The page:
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|Title:||Does zinc deficiency play a role in stunting among primary school children in NE Thailand?|
|Authors:||Rosalind S. Gibson|
Mari Skar Manger
Karl B. Bailey
University of Otago
|Citation:||British Journal of Nutrition. Vol.97, No.1 (2007), 167-175|
|Abstract:||Stunting in school-age years may result in a decrease in adult size, and thus reduced work capacity and adverse reproductive outcomes. We have compared the mean intakes of energy, protein and selected growth-limiting nutrients in fifty-eight stunted children and 172 non-stunted controls drawn from 567 children aged 6-13 years attending ten rural schools in NE Thailand. Control children were selected randomly after stratifying children by age in each school. Dietary data were calculated from 24-h recalls using nutrient values from Thai food composition data and chemical analysis. Inter-relationships between stunting and sociodemographic, anthropometric and biochemical variables were also examined. Biochemical variables investigated were serum albumin, zinc, ferritin, transferrin receptor and retinol, and iodine in casual urine samples. Significantly more males than females were stunted (males, n 38, 65.5% v. females, n 20, 34.5 %; P=0.025). Stunted males had lower mean intakes of energy, protein, calcium, phosphorus and zinc, and a lower mean (95% CI) serum zinc (9.19 (8.53, 9.84) v. 9.70 (8.53, 9.29) μmol/l) than non-stunted males; no other biochemical differences were noted. Stunted males also had a lower mean arm muscle area (P=0.015), after adjusting for age, than non-stunted males. In conclusion, the lower dietary intakes of the stunted males compared to their non-stunted counterparts may be associated with anorexia and hypogeusia induced by zinc deficiency. Hence, zinc deficiency may be a factor limiting linear growth, especially among boys in NE Thailand, but more research is needed to establish whether other factors also play a role.|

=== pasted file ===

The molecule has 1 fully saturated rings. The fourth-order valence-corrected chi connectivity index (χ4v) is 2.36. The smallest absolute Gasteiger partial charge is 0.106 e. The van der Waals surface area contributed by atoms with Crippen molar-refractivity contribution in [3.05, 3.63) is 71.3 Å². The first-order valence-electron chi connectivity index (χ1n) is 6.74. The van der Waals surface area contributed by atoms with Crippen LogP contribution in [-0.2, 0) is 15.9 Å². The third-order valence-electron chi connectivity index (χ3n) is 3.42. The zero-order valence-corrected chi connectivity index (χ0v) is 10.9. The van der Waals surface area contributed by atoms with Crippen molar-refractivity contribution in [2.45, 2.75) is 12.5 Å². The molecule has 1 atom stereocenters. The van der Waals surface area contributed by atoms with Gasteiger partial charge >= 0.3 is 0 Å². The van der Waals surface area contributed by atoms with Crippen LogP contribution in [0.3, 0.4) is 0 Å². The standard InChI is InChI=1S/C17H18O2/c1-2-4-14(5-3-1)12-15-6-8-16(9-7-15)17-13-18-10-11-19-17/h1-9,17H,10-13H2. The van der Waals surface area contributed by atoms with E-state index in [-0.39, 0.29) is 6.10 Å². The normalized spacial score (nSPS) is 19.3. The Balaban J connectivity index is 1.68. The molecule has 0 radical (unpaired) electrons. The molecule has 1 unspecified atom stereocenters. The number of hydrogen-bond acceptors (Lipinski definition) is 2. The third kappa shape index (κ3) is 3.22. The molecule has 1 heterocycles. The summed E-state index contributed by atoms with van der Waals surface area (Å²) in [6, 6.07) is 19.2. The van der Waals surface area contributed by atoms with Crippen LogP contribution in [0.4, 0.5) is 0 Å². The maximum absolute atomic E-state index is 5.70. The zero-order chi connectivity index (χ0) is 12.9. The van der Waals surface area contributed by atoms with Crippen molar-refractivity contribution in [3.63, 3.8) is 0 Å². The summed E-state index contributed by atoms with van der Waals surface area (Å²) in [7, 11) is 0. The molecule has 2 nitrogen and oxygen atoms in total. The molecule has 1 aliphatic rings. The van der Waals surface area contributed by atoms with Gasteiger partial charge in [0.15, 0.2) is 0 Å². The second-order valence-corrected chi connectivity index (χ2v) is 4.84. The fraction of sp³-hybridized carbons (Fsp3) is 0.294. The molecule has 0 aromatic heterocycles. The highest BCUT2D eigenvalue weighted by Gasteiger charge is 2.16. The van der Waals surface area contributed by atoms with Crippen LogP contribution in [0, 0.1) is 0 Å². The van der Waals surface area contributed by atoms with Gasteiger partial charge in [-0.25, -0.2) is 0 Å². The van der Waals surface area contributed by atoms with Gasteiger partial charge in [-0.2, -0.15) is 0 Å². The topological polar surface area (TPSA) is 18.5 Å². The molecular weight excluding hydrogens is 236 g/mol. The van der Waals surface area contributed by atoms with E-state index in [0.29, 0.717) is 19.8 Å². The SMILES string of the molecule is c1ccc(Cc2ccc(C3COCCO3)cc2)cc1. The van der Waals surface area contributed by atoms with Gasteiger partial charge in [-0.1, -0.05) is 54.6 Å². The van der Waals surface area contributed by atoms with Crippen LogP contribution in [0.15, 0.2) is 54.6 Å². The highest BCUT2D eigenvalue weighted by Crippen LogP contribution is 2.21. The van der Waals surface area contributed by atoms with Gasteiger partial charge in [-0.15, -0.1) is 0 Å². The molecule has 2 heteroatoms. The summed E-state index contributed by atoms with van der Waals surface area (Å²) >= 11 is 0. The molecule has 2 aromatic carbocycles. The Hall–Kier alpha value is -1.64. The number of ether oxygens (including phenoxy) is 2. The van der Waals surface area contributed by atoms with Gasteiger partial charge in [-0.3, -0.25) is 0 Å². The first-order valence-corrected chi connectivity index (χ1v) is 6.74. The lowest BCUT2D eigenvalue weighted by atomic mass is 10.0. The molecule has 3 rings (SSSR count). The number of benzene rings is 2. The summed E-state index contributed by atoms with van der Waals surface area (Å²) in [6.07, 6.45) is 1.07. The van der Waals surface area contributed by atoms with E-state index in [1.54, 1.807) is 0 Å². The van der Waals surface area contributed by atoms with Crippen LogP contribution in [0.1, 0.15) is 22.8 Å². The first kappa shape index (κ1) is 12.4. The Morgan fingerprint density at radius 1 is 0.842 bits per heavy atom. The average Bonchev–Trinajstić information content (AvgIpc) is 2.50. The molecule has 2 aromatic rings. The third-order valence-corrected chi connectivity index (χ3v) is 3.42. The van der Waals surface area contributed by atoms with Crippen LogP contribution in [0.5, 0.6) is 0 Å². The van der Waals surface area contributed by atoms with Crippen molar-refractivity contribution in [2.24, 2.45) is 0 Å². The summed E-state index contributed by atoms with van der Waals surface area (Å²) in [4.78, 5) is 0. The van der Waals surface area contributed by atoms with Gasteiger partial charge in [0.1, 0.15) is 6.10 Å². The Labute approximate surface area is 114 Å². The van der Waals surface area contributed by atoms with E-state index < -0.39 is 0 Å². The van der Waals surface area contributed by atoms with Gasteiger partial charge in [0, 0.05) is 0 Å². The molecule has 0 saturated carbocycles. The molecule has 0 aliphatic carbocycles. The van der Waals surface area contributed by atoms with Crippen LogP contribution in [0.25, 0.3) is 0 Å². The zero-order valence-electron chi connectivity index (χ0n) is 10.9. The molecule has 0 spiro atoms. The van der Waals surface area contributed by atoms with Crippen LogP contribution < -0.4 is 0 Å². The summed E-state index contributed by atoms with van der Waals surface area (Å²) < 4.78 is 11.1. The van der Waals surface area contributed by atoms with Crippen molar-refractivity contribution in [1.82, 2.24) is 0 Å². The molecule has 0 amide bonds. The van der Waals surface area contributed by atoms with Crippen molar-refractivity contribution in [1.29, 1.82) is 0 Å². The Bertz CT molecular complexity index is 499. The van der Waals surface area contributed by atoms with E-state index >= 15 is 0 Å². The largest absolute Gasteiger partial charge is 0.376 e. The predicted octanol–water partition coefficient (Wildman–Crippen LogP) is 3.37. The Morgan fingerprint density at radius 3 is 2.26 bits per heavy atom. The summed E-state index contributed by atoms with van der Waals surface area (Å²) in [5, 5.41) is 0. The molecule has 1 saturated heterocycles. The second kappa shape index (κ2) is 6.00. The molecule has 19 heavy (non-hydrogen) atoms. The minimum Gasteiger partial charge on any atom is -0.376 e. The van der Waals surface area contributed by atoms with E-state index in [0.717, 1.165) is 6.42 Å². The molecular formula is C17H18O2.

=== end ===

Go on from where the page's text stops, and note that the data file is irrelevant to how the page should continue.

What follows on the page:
|Appears in Collections:||Scopus 2006-2010|
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